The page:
Call for Papers
Abstracts may only be submitted via the Easy Chair system. They must be no longer than 300 words and must include your title, name and institutional affiliation and your email address for correspondence.
The deadline for the submissions is Monday 19 January 2015.
Registration is both an ancient and contemporary tool of governance and law. It is about beginnings and endings; about crossing boundaries, opening doors and closing off possibilities. From a range of substantive case studies, and drawing on empirical, socio-legal, critical and doctrinal approaches to law, we intend to explore the place of registration in law. We seek methodological, substantive and personal musings on your relationship with registration as a legal academic. How can we see registration and what is registration doing? How do different legal registrations speak to each other? What does registration hide or reveal? How can we excavate its contingencies, and explore resistances to it? Once it is stripped away, if it can be stripped away, what are we left with?
We are interested in the possibilities and problems which arise both from registration itself and an engagement with registration. We seek to explore how registration can fix, evidence, & objectify; the ways registration might inaugurate law, and the implications of that inauguration. We hope to explore how registration can call jurisdictions into being, invoke law’s authority and ritual and provide a starting point for resistance, engagement or submission to law’s power. We see registration making and changing legal subjects, embedding identity and regulating markets; cutting across law’s boundaries, leaving law’s imprints on birth and death, marriage and home, vocation and education. Acting in time and space; as a process or a point of transformation; we want to examine registration’s appearances, whether through paper certificate, electronic record, office holders or elsewhere.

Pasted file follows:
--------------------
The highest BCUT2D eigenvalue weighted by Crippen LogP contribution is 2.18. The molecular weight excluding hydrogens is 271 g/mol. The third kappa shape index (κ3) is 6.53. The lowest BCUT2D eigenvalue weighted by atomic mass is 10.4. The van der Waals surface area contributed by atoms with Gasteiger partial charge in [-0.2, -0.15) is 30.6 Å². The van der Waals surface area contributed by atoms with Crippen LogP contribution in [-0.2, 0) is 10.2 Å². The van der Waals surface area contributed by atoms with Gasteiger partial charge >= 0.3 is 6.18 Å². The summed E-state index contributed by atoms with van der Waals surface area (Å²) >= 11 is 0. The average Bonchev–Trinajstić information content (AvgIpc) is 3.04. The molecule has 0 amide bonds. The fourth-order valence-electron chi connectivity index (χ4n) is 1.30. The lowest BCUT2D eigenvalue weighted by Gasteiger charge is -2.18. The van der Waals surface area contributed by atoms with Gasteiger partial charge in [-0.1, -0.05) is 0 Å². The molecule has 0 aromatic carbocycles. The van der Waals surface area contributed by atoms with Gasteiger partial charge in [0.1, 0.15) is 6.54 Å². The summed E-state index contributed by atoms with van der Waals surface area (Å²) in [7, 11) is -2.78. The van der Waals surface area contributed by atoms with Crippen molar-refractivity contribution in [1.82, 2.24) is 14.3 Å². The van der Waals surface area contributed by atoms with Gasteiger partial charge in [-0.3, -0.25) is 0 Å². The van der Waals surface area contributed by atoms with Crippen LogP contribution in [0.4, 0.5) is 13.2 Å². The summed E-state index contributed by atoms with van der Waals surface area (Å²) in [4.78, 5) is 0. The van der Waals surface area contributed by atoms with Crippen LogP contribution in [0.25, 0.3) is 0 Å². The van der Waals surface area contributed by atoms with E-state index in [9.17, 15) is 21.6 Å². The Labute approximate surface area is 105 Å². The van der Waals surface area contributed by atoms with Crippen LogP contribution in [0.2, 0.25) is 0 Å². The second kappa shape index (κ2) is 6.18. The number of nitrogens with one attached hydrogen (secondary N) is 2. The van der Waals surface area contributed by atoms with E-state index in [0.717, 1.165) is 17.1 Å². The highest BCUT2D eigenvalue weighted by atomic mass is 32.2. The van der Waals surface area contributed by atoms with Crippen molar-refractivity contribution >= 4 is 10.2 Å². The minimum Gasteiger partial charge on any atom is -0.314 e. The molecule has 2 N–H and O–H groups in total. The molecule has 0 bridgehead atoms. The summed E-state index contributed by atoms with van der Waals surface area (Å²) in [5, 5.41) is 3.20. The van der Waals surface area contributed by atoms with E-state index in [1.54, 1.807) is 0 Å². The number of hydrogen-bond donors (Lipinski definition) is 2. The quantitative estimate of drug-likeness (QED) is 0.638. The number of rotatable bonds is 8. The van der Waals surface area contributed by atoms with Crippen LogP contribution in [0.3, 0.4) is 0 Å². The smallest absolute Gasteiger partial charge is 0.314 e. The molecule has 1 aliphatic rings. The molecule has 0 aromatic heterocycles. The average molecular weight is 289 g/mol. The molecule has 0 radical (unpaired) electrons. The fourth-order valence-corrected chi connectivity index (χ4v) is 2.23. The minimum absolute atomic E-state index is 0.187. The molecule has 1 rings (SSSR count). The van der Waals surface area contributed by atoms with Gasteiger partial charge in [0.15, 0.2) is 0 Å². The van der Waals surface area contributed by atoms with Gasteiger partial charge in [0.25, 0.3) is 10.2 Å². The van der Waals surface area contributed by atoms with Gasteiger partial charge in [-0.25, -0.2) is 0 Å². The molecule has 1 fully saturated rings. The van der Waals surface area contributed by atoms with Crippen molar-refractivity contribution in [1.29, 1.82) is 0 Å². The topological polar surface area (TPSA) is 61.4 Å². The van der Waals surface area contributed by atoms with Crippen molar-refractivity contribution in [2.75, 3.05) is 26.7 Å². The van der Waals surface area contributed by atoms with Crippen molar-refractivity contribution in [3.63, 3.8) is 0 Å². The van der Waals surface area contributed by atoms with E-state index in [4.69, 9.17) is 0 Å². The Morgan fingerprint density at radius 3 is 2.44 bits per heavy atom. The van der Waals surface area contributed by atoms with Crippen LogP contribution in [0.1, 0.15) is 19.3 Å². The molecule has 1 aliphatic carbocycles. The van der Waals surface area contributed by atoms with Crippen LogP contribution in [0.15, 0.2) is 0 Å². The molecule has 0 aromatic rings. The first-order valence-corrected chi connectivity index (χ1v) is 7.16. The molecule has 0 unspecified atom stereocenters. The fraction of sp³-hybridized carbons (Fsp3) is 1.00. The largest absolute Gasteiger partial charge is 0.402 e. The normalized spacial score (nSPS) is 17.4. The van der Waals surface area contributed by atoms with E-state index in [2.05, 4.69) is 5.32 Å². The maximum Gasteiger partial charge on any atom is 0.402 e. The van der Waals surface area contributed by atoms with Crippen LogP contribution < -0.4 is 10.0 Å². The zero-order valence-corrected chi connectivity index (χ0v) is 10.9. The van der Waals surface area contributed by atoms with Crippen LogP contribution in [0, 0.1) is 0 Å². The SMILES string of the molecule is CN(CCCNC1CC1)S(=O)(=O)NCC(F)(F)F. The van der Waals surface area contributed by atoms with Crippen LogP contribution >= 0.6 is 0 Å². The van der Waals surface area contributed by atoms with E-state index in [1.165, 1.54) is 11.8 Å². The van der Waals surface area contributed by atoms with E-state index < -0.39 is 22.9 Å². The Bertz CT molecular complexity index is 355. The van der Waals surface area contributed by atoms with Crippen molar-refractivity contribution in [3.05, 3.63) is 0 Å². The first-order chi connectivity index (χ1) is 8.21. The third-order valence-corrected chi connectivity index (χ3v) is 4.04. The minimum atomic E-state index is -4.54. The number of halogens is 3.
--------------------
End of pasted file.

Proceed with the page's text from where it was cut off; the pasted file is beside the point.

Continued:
We argue that registration’s continuing power and relevance is revealed by high profile campaigns, from the need for a register of political lobbyists to calls to have a mother’s profession included on a marriage certificate. It is seized upon by politicians, statisticians and policy makers as a tool to shape markets and govern conduct; from moves to register private landlords to the registration of animals, possibly standing in for more substantive legal reforms. Registration often makes public incredibly private information, while also framing the terms of valid recognition and categorisation.
Session Programme (Papers and rooms are subject to change)
Tuesday: Session 2: Ramphal Room 2.41
Session Title: 'Hiding and revealing'
Papers: What's in a birth? - Julie McCandless:
Making land liquid: registration of title as technology of dispossession - Sarah Keenan:
Recording marriages - Rebecca Probert:
Regulatory registers: unwinding the list and the strike-through - Marie-Andree Jacob:
Wednesday: Session 3: Ramphal Room 2.41
Session Title: 'Secrecy, privacy and addressing 'the public'
Papers: “Anyone can register a death, well, within reason” - Ed Kirton-Darling:
The changing identity of title registration data: from record to resource - Victoria Moss:
Registration “below the waterline”: public review of secret surveillance - Bernard Keenan:
Wednesdat: Session 4: Ramphal Room 2.41
Session Title: 'Excluding and over-promising'
Papers: Birth registration and same-sex parenting in the UK and Canada: some unanswered questions - Phil Bremner:
The land register in England and Wales: reflection of reality or history? - Emily Walsh:
The lake home - Henrietta Zeffert: